These items gave rise to a lot of laughter in the shop…

Often, in the midst of filling orders, I would take time out to make something more serious for my own collection – expressing a classical sculptural approach…


Of course, I couldn’t leave my beloved Bush and Forest Sprites out of the act either. You can view them in artform on under “Spriteland”.  Here are some little “Regie Rock Sprite” paperweight “mood barometers”.  Some are turned upside down to show you how they look each way…

Here is one close up…


then the Funny Fungi Family…

and Little Nodding Greenhood, the sleepy Orchid Sprite…

The water effect is melted crushed glass.

 I have a little Fairy Fernery with a small fishpond where I like to tell stories to children, so I made this model of “Yarnie” the Storyteller to help set the scene…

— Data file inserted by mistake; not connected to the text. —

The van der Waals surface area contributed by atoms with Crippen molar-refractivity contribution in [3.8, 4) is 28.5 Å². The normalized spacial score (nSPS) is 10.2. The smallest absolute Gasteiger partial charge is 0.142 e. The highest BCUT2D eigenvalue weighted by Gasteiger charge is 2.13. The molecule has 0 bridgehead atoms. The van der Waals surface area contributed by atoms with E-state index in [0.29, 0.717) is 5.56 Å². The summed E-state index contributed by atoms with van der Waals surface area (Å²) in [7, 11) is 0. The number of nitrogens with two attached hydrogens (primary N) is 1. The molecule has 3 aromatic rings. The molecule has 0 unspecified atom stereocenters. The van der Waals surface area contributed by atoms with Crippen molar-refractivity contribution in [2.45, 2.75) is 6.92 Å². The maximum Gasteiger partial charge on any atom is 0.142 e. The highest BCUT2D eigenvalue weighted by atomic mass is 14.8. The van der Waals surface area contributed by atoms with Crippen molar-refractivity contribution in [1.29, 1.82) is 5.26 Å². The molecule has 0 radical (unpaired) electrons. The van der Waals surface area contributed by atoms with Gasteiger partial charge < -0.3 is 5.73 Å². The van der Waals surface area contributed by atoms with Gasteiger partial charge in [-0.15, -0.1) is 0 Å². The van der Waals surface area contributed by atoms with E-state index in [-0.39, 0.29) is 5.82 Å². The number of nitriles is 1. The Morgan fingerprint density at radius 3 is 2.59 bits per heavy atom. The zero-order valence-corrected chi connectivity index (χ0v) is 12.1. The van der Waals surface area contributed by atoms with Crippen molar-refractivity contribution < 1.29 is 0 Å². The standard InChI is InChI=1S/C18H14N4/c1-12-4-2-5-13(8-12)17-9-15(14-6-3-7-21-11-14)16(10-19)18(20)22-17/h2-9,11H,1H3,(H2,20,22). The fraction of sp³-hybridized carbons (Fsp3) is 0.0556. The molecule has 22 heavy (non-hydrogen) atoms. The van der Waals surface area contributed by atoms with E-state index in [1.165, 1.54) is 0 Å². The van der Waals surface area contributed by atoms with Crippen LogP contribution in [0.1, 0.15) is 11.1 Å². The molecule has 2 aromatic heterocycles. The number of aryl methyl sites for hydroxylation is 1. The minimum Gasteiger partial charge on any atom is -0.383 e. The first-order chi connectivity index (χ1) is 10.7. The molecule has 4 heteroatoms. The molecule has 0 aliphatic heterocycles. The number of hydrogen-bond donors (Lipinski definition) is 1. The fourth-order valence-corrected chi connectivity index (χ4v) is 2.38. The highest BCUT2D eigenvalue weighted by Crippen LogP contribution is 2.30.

A helpful hint with hand building – With most clays, you shouldn’t make anything thicker than an adult index finger and this can be difficult.   Instead of the old method of making a model solid – then cutting it in half to hollow out the middle then having to rejoin the halves…make a support out of paper pulled roughly into the shape you want with masking tape and build up the clay over that.  A small hole or two in the bottom allows the paper to burn out during firing.

There are however some clays that can be used thicker, such as paper clay – but the above method saves on the amount of clay used as well as reducing the weight of the finished work – so I think it’s a good one.